Hungary closing public facilities due to soaring cost of energy
Dozens of cities are closing venues across Hungary due to soaring energy costs. The most common public facilities affected are theaters, spas, pools, libraries, museums and sports venues.
Szeged, a city of 160,000 people, is one such city having to tighten its belt. The deputy mayor says their gas bill has increased sevenfold and the government does nothing to help.
“The Hungarian state has created a dysfunctional system in the municipal sector from Jan. 1 (when the price change kicks in for many). There are municipalities that have been partially dysfunctional since September, trying to perform at least the mandatory public tasks, but with reduced public transport or closed facilities,” explained the city’s deputy mayor, Tamás Kovács.
The situation is the same across the country with municipal authorities facing five to ten-fold hikes in energy prices.
Next to Szeged, the authorities in Makó managed to keep the thermal spa open but only because it’s vital for the city’s tourism.
“One of our biggest power consumers is the sauna,” said Noémi Lajtosné Papp, head of the spa division. “Therefore, rather than operate all nine at the same time, we do it in rotation.”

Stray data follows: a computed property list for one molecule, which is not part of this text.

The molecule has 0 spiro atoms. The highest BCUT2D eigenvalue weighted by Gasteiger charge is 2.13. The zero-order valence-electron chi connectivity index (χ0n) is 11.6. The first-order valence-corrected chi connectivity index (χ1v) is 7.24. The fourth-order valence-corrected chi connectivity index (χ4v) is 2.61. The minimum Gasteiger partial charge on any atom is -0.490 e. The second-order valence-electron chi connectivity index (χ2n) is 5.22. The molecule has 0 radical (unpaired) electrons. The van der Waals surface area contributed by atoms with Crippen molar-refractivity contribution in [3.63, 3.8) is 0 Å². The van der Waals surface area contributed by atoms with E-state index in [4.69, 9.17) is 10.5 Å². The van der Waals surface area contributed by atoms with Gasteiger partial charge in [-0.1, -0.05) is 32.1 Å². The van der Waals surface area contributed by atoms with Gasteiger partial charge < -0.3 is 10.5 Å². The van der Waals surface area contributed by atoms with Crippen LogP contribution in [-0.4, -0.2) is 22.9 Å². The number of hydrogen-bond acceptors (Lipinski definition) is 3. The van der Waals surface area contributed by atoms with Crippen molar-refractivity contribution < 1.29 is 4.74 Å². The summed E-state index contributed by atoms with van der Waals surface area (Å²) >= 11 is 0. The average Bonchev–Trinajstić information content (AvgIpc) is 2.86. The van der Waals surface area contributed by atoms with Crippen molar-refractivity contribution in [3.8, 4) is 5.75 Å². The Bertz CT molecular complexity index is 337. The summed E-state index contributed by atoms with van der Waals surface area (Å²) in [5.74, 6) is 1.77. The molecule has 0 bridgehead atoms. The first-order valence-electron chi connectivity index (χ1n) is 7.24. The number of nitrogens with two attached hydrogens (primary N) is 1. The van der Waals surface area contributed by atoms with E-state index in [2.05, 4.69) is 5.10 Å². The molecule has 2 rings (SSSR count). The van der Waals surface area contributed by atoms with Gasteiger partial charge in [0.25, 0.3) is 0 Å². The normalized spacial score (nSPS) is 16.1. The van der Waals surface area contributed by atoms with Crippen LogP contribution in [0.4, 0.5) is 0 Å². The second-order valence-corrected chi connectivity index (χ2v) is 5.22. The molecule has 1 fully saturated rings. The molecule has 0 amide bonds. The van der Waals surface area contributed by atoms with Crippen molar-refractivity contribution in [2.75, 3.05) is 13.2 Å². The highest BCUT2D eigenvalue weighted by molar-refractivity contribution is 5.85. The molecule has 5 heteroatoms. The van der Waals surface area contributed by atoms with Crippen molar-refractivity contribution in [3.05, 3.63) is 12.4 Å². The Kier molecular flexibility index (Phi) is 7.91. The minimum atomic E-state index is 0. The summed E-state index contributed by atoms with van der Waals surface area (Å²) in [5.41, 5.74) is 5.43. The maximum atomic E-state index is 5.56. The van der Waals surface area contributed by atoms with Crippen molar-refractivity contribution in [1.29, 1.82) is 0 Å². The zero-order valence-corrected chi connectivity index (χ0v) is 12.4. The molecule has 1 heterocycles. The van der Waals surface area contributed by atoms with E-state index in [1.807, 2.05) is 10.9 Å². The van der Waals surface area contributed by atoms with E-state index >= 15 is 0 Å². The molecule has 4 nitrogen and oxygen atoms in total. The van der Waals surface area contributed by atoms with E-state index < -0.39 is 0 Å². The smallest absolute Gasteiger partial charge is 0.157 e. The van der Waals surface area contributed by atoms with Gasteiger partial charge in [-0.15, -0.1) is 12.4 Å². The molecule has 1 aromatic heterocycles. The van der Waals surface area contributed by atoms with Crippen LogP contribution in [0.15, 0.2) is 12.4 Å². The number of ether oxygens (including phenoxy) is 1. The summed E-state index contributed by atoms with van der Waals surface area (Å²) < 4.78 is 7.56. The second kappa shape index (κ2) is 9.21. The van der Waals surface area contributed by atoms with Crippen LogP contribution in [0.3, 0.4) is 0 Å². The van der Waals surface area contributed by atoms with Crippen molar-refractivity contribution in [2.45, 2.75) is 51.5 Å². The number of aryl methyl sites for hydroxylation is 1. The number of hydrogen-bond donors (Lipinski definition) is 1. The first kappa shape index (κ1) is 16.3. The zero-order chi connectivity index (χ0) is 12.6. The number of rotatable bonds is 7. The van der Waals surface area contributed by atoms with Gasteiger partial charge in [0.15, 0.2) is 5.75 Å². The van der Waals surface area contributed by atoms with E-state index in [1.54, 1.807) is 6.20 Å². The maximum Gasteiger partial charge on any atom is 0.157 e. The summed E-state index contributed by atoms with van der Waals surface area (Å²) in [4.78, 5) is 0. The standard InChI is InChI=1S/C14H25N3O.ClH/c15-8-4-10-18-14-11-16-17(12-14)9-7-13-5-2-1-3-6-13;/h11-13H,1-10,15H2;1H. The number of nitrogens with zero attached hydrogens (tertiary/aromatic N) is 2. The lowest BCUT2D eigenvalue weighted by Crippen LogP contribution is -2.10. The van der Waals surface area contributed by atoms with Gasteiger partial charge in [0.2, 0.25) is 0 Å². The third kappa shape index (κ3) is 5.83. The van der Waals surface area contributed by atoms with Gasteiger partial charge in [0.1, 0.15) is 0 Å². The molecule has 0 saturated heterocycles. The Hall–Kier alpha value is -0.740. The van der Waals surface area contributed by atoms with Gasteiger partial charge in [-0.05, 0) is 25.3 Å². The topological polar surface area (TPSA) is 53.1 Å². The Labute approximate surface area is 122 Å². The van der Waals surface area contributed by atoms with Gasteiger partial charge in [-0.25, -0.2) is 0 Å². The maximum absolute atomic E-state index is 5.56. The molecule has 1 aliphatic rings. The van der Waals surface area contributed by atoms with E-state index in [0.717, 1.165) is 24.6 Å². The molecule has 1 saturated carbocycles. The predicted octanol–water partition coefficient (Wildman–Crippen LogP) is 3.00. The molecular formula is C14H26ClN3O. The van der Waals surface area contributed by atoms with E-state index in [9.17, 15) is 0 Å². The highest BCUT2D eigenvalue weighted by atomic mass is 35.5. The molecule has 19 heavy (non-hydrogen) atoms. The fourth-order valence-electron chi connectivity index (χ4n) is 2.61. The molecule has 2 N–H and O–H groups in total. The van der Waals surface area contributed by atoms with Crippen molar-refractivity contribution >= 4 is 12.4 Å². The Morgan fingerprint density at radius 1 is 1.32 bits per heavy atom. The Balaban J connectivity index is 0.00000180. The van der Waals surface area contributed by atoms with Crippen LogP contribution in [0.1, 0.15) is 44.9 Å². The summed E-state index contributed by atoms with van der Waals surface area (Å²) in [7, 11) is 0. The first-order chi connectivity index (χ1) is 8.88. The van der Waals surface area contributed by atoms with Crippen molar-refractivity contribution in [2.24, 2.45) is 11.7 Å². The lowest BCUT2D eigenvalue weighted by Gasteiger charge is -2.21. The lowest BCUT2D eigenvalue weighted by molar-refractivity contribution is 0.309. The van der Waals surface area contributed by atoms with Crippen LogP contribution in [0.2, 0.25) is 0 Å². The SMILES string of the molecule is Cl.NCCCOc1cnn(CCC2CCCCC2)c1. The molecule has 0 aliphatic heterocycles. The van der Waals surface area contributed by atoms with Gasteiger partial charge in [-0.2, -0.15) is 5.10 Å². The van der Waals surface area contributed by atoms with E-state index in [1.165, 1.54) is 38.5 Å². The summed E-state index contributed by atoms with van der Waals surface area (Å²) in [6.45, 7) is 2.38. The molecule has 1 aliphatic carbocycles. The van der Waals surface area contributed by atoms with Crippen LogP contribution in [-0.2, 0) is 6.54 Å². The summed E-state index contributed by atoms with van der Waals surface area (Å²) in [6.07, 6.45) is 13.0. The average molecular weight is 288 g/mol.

But the museum and the sports hall are closed, forcing local residents to accept the new reality.
“We are facing a very bad situation,” said one woman, “so everything has to be tightened, both for the individual and for the town. We’re still behind the rules until they get worse, and then we’ll see what happens.”
So far the capital Budapest is managing to keep its public facilities open, but the private sector is also struggling heavily.
Last week the country’s largest hotel, the 499-room Hotel Hungária, announced it would have to close and not reopen until early March.
Based on preliminary booking figures, management judged it was uneconomical to keep it open under the present circumstances.